What is a midwife?
In the United States there are multiple types of licensed midwife, which can be slightly confusing: Certified Nurse-Midwife (CNM), Certified Midwife (CM), and Certified Professional Midwife (CPM). The difference among these is related to educational background and clinical training, and has implications for a midwife’s clinical scope of practice (what clinical services she may legally provide and in what setting(s)).
I am a Certified Nurse-Midwfe (CNM), which means that I am a Registered Nurse with bachelors degree in nursing, as well a graduate degree in which I specialized in midwifery. CNMs work legally in all 50 states, and over 95% of us work in hospitals (not because we are not allowed to work in birth centers or homes, but because our training is largely hospital-based and almost all American women give birth in hospitals). CNMs make up the majority of licensed midwives in the U.S.
CMs also tend to work in hospital settings, have the same scope of practice as CNMs, and are certified by the same organization. Unfortunately, CMs are only legally recognized in a handful of states; it is a more recent credential in which “nursing” skills are incorporated into a single clinical degree rather than separated into two degrees of nursing and then midwifery.
CPMs are educated through institutionally-based or apprenticeship-based courses of study, work only in birth centers or homes, and are certified by their own organization. They are legally recognized in about half of U.S. states.
I believe that these professional divisions are confusing and unhelpful, and that there should be a unified educational pathway for midwives in the U.S., in which we are educated in (and eligible to work in) every setting: hospitals, birth centers and homes.
What Do Certified Nurse-Midwives Do?
CNMs are experts in women’s common and chronic healthcare concerns. While the clinical scope of practice of a CNM varies slightly by state, it broadly includes the care of women across the lifespan (i.e. from adolescence through menopause), including: gynecologic care and family planning; and care during the antepartum (before birth), intrapartum (birth), and postpartum (after birth) periods. It is also within our scope of practice care for newborns in the first few weeks of life and attend to routine primary care needs (i.e. your general healthcare needs that are not specific to reproductive health).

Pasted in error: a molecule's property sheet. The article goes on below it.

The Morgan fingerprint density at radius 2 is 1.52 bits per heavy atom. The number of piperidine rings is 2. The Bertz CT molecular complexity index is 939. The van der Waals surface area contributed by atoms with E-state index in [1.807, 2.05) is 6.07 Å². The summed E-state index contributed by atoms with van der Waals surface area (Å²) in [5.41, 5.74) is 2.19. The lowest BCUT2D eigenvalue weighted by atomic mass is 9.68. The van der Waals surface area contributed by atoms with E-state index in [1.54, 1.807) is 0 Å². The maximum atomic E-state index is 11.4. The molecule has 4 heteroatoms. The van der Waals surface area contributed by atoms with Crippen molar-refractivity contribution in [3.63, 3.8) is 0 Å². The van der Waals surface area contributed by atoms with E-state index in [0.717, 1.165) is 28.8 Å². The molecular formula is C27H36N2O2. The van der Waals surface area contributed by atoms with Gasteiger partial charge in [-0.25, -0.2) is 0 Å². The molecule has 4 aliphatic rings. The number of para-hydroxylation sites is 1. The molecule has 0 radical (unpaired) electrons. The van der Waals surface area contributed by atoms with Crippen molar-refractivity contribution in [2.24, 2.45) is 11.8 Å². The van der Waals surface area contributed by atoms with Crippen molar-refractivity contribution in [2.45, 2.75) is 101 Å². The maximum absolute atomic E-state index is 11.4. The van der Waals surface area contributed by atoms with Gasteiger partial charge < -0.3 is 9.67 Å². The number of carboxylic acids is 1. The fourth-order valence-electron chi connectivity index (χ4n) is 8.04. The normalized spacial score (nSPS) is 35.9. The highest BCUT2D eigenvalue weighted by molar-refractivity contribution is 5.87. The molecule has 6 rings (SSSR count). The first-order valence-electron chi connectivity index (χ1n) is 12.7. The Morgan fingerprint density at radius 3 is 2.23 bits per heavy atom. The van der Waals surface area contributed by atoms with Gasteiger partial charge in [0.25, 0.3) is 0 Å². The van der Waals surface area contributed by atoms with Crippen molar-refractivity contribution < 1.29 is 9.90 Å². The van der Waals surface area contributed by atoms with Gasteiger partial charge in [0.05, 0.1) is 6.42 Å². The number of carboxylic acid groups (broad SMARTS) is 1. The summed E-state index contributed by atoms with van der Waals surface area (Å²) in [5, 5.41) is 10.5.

CNMs are independent clinicians; if you need a prescription we will write it for you and if you need lab work we will order and interpret it. We will perform your pap smear and your breast exam; we will teach you how to breastfeed and care for your newborn. We are trained to handle the common complications of pregnancy and birth, including infections, hemorrhages, shoulder dystocia (a baby who gets stuck on the way out), and lacerations (“tears”) that need suturing. As every type of healthcare giver should, midwives work in concert with other clinicians including physicians, consulting or making referrals as appropriate.
All midwives are trained within the Midwifery Model of Care, a philosophy and set of clinical skills that honors the woman as the central decision-maker in her care, and emphasizes what is normal, healthy, and socially important about pregnancy and birth. No matter what the healthcare concern or stage of life, midwives are trained to treat women as whole, autonomous human beings who are sometimes in need of help with their health.
What is the Difference Between a Midwife and a Doula?
Why Didn’t You Just Become an OB/GYN?
How Do I Find a Midwife In My Area?
How Do I Become a Midwife?